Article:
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Browsing: Legal Papers of John Adams, Volume 2


This foot note contained in document ADMS-05-02-02-0009-0001-0001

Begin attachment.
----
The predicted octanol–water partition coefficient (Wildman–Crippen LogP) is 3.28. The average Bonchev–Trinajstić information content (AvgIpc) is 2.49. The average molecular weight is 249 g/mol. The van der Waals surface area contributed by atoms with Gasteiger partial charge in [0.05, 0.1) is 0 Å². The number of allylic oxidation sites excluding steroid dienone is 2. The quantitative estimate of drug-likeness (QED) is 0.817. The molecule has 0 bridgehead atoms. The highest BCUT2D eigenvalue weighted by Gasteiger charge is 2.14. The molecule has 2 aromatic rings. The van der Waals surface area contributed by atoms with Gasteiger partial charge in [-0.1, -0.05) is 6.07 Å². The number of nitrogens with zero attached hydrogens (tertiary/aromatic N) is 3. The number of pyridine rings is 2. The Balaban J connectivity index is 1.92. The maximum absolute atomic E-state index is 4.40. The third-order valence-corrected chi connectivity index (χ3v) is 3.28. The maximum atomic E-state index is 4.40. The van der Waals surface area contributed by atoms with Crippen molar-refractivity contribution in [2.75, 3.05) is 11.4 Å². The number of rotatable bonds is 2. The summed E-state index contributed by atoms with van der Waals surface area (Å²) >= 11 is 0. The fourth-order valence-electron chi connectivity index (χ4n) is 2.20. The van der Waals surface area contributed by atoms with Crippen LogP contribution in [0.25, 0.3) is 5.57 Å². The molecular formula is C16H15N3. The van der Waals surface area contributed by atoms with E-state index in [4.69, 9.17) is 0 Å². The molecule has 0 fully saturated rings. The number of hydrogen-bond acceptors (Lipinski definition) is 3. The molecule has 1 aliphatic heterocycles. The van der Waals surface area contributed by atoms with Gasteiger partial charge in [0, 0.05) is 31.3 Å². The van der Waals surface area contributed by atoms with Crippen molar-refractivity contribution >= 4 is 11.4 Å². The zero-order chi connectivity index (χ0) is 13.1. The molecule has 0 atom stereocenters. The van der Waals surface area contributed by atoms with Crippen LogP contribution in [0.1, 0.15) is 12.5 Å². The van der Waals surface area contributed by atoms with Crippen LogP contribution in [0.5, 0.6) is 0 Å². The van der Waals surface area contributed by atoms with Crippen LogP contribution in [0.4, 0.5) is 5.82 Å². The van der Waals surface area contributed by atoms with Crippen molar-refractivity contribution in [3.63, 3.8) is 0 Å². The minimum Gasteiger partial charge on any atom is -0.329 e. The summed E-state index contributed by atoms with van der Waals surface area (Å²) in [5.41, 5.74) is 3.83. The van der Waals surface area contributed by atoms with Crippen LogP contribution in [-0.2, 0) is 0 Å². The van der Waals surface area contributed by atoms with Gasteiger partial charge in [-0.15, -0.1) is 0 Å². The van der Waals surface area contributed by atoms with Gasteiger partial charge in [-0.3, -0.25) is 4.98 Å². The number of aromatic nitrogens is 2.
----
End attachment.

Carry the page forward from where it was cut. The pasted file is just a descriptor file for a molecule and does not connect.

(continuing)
6. For the Congressional Resolve of 25 Nov. 1775, and a further resolve of 23 March 1776, see note 3 108 below. For the work of the special committees and the resolve creating the Standing Committee, see Davis, “Federal Courts,” 131 U.S., Appendix xxii—xxiii; 7 JCC 75. For the cases which came before special committees, see McAroy v. The Thistle, note 41 146 below; National Archives, The Revolutionary War Prize Cases 26–27 (pamphlet accompanying Microcopy No. 162, Washington, 1954). It has been suggested that the idea of trial by committee may have come from the example of the British practice under which appeals from the Vice Admiralty courts in cases of prize went to Lords Commissioners for hearing such appeals, a committee of the Privy Council. Jameson, “The Predecessor of the Supreme Court,” in J. Franklin Jameson, ed., Essays in the Constitutional History of the United States 13–16 (Boston and N.Y., 1889). It should be noted, however, that after 1762 this committee included the judges of the common-law courts. See 1 Holdsworth, History of English Law 565 note.